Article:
From Farmer to Father of American Botany

John Bartram’s family, among other Quakers fleeing religious persecution in England, settled in William Penn’s newly acquired holdings in North America. This religious safe haven would be the birthplace of John Bartram, the earliest native American botanist. Bartram inherited a farm in Darby, Pennsylvania left by his late uncle Issac.[1] Although not formally educated, Bartram attended the county school and in his time away from the farm he studied Latin, Greek, and the classics when he could afford the literature. However, Bartram developed a striking affinity for physics and surgery. Self-taught, Bartram offered his knowledge to his poor neighbors who could not afford to travel to Philadelphia for medical treatment. Bartram practiced holistic medicine through the natural properties of plants, solidifying his appreciation and love of the botanical sciences. [2] Bartram developed a relationship with fellow Quaker and well-connected cloth merchant Peter Collinson, who also shared a love for the natural sciences. Bartram sent seeds, insects, and other specimens, and in return, Collinson would provide Bartram with advice, books, and most importantly connections to various other British collectors and American naturalists. . These connections would prove valuable to Bartram, as he curated several subscriptions from wealthy, educated gentlemen allowing Bartram to spend less time at home on the farm, and more time pursuing his passion for the botanical sciences. In 1743 Bartram, accompanied by Conrad Weiser and Lewis Evans, traveled from Pennsylvania to Fort Oswego on Lake Ontario. [3]  Bartram meticulously recorded various things throughout the expedition impressing his friend Peter Collinson, who despite Bartram’s poor grammar, sponsored Bartram’s publication in Philosophical Transactions, the scientific journal of the Royal Society. Bartram traveled several more times in 1744, 1745, and 1746 durning this time he shared correspondences with likes of several prominent European botanist namely Hans Sloane, Carl Linnaeus, Peter Kalm, and Andre Michaux who all praised Bartram for his work in botany. With the support of Peter Collinson and fellow Pennsylvanian Benjamin Franklin, George III appointed John Bartram to the position of  King’s Botanist of North America in 1765, this included a yearly stipend of €50. This new but meager stipended and title allowed Bartram to exhaust his full attention to his expeditions and work as a natural scientist. John Bartram founded his own personal garden at his Kingsessing farm in 1728. This small garden would grow as Bartram developed a systematic collection of specimens that he encountered on his various expeditions. Bartram's Garden is considered the oldest botanical garden in North America.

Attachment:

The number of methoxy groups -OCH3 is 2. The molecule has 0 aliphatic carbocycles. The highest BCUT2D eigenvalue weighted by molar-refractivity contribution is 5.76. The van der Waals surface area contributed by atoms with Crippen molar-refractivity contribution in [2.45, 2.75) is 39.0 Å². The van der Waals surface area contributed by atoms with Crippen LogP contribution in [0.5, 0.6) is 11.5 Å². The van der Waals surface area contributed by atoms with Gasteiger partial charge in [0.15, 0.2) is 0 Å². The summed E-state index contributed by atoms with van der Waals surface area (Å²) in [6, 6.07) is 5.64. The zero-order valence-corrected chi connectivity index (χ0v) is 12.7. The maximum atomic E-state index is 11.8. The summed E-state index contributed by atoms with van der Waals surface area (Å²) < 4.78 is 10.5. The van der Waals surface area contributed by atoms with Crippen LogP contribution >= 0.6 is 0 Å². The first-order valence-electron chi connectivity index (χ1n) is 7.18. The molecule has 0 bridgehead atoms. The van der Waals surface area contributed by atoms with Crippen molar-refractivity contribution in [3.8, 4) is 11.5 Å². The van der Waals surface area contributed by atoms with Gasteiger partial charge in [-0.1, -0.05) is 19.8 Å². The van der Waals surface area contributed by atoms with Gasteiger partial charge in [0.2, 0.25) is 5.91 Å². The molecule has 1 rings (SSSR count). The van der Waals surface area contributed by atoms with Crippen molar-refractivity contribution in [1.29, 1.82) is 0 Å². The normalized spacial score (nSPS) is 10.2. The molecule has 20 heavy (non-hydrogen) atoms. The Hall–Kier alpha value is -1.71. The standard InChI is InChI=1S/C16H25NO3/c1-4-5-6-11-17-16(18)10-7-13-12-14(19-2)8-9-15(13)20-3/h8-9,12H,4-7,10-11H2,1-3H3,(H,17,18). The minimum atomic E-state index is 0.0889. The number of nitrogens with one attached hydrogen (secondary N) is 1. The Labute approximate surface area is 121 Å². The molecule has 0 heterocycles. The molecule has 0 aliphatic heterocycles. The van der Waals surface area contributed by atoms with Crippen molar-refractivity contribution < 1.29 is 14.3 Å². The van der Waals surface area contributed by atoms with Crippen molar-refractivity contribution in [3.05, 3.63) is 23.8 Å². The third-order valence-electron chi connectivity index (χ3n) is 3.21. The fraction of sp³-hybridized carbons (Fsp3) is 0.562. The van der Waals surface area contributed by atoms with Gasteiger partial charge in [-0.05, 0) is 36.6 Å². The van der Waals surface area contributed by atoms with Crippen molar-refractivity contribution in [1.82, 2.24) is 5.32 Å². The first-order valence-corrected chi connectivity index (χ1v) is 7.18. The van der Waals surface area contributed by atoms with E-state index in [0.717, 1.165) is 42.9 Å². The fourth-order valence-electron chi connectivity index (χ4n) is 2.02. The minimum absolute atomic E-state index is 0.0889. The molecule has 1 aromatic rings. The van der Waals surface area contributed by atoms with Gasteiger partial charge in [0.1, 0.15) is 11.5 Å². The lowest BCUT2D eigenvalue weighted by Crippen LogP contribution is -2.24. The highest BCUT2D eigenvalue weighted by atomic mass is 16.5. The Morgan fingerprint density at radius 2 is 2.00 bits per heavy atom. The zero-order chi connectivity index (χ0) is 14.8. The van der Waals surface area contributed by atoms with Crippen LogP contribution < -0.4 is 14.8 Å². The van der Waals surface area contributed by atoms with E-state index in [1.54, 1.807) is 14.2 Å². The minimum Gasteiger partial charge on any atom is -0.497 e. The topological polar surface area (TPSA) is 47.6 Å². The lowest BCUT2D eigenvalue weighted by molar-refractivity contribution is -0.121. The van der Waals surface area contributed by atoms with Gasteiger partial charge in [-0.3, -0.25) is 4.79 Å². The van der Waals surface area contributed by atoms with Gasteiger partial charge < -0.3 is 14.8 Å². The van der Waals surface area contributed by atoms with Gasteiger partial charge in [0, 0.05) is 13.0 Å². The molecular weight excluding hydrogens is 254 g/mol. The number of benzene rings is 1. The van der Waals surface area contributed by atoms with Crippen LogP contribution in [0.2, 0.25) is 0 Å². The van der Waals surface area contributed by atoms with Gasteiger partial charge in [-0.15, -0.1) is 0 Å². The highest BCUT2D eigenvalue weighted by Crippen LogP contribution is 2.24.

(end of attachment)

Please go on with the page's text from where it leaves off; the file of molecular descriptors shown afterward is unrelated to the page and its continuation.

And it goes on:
Excerpt of correspondence between John Bartram and Peter Collinson

Frequent correspondence to Peter Collionson contributed to John Bartram's popular reputation in England.

John Bartram's unique correspondce with Peter Collionson proved fruitful in maintaining a direct connection to a metropolatian center of learning thus contributing to a global spread of information. Bartram's lack of formal training was supplemented by his desire to learn and natual work ethic. As an avid of proponent of scientific engagement and procurer of new thoughts, Bartram along with Ben Franklin and several others, founded the American Philosophical Society in 1769. This learned society played a crucial role in developing a bourgeoning American intellectual culture. John Bartram's contributions to the cultivation of North American fauna can be attributed to the wide set of correspondences he maintained with his fellow scientists and friends. 

[1]Darlington, William, and Peter Collinson. Memorials of John Bartram and Humphry Marshall: with notices of their botanical contemporaries. Philadelphia: Lindsay & Blakiston, 1849. Sabin Americana: History of the Americas, 1500-1926; Accessed 14 Jul. 2020.

[2] Ibid, pg. 39-40

[3] Egerton, Frank N. "Bartram, John (1699–1777), botanist and explorer in America." Oxford Dictionary of National Biography. 23 Sep. 2004; Accessed 15 Jul. 2020.